The Crown of the Continent Grand Tour

Lake McDonald and the Larches from Mt. Brown.

Training for 2012 started today!  Took in a speedy hike to the Mt. Brown lookout this afternoon, 1:50 up, 3;30 round trip.  (4300′ of gain, 11.5 miles total).  12 meters/minute average climbing rate.  Not bad for having spent the last 3 months drinking beer and fly fishing.

I’d like to do at least two big trips next year.  The first will be either Hardrock (if I get in) or the Classic.  The second will be the trip I’m about to detail below.  Doing a hiking and packrafting trip to Isle Royale in the fall would be nice, but that (time off, $$) might be a bit of a stretch.  (The cost/logistics of an Isle Royale trip are considerable.)  We may or may not live here for years and years, and in general putting things like this off are bad policy.  The idea began while talking with Justin back in September, and the final catalyst was finishing off a BPL guide to backpacking and packrafting Glacier and the Bob yesterday.  Ergo, I present below the ultimate Crown of the Continent Grand Tour.  If you can only do one trip in Glacier and the Bob in your life, do this one.

Start: Monture Creek TH, north of Ovando.  Time of year; late July to early August (Middle Fork below 2000 cfs, South Fork @ Twin Creek above 1000.  Ideally.).

Day 1: Hike ~25 miles up Monture Creek, over the pass, down to Youngs Creek.  Catch some fish.

Day 2: Inflate packrafts, float the fun whitewater of lower Youngs Creek, and the gorgeous placidity of the upper South Fork of the Flathead.  Catch fish.  Camp a bit short of the White River.

Day 3: Take out at the White River.  Hike over White River pass, then north.  Camp just short of the no camping zone along the base of the Chinese Wall.

Day 4: Hike along the Chinese Wall, then down past Larch Hill to Spotted Bear Pass.  Down to the Spotted Bear River.  Unlikely to be floatable that high.  Catch some fish.  Camp at Pentagon Creek.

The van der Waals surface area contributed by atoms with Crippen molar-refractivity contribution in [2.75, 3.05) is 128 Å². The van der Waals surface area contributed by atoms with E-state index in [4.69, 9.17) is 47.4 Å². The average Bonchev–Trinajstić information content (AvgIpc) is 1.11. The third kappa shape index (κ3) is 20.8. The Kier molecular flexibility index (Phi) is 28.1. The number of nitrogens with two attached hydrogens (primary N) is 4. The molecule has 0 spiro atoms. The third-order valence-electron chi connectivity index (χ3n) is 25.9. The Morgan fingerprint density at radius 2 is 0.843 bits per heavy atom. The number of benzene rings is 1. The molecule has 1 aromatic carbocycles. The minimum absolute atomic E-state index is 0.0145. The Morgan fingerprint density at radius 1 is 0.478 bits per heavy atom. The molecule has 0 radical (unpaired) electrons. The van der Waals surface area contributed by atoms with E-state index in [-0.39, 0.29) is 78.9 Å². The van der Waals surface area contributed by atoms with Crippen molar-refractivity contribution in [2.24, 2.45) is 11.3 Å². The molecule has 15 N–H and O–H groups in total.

Day 5: Hike over Pentagon Pass, down Dolly Varden Creek to the Middle Fork.  Inflate the boats and float as close to the start of Three Forks as possible.  Catch some big fish.

Day 6: Battle down Three Forks, catch some fish, enjoy the awesome scenery.  Camp a bit beyond Granite Creek.

Day 7:  Float to Spruce Park, run/portage Spruce, continue floating down past Essex.  Camp on a gravel bar near Coal Creek.  Pick up food cache.

Day 8: Float down to Nyack Creek.  Hike up Nyack, bushwack over Red Eagle Pass, bushwack down until Red Eagle is floatable, camp at Red Eagle Head.  Catch some fish (state record Cutt was caught in Red Eagle Lake).

Day 9: Float Red Eagle to St. Mary Lake.  Hopefully cross the lake.  Hike over Siyeh and Piegan Passes.  Dinner at St. Mary Hotel.  Might as well get a shower and bed, too.

Day 10: Hike over/through the Ptarmigan Tunnel, packraft the Belly River to the confluence, hike up and camp at Lower Glenns Lake.

Day 11: Hike over Stony Indian Pass, packraft the Waterton River down to the lake, hike up to Lake Francis.  Camp.  Catch some fat Browns in the lake.

Day 12: Hike over Brown and Boulder Passes.  Packraft a bit of upper Kintla Creek (perhaps?).  Catch some fish.  Camp at Upper Kintla.

Day 13: Hike to the foot of Kintla, packraft the creek, packraft the North Fork down to Polebridge.  Walk to the Merc.  Have a beer.  Have more beer and a big steak from the Northern Light Saloon outside at a picnic table.  Contemplate the metaphysical and spiritual equivalent of smelling this cooking.

 

Optional extension/logistical options for out of towners:

Fly into Missoula.  Hitchhike or hire a ride on Craigslist to the start.  After lunch/dinner in Polebridge, keep floating as far as you can.  It’ll likely take the better part of two days to float, under summer water levels, from Polebridge to the Pressentine Bar fishing access.  The Kalispell airport is only a ~3 mile roadwalk away.

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10 thoughts on “The Crown of the Continent Grand Tour

  1. Are you one of the many applicants waiting for fate to decide if you’ll get in to HR? You’ll definitely have most of the first half of 2012 cut out for you training for HR. I’ve got my fingers crossed you get in man!

    • My odds are not good, but it seems like time to start trying.

      If I did the hike I did today 8 times that would be Hardrock (distance and gain), just not at altitude. Doesn’t seem too bad ;)

  2. “Not bad for having spent the last 3 months drinking beer and fly fishing.” The key word is recovery. Is there a better way to recover from past adventures than beer & fishing? :D

    Even though I don’t know the Glacier & Bob area the plan sounds great judging by the amount of hiking & packrafting. I have mixed feelings about the forthcoming winter: Winter is great season for adventure and I’m very comfortable with it – but I’d like do too more packrafting…

  3. For those who don’t know the Glacier/Bob area; the above schedule presupposes quite a bit of speed and efficiency. There’s plenty of time built in for fishing and photos, but only if you usually hike 3+ mph on trails.

    Right now I’m eating an egg sandwich with the bacon jam linked to above. It’s really, really good. We used espresso and molasses rather than coffee and maple syrup. Thanks to Mike for sending it my way.

  4. Pingback: Glacier, circa 1933 « Bedrock & Paradox

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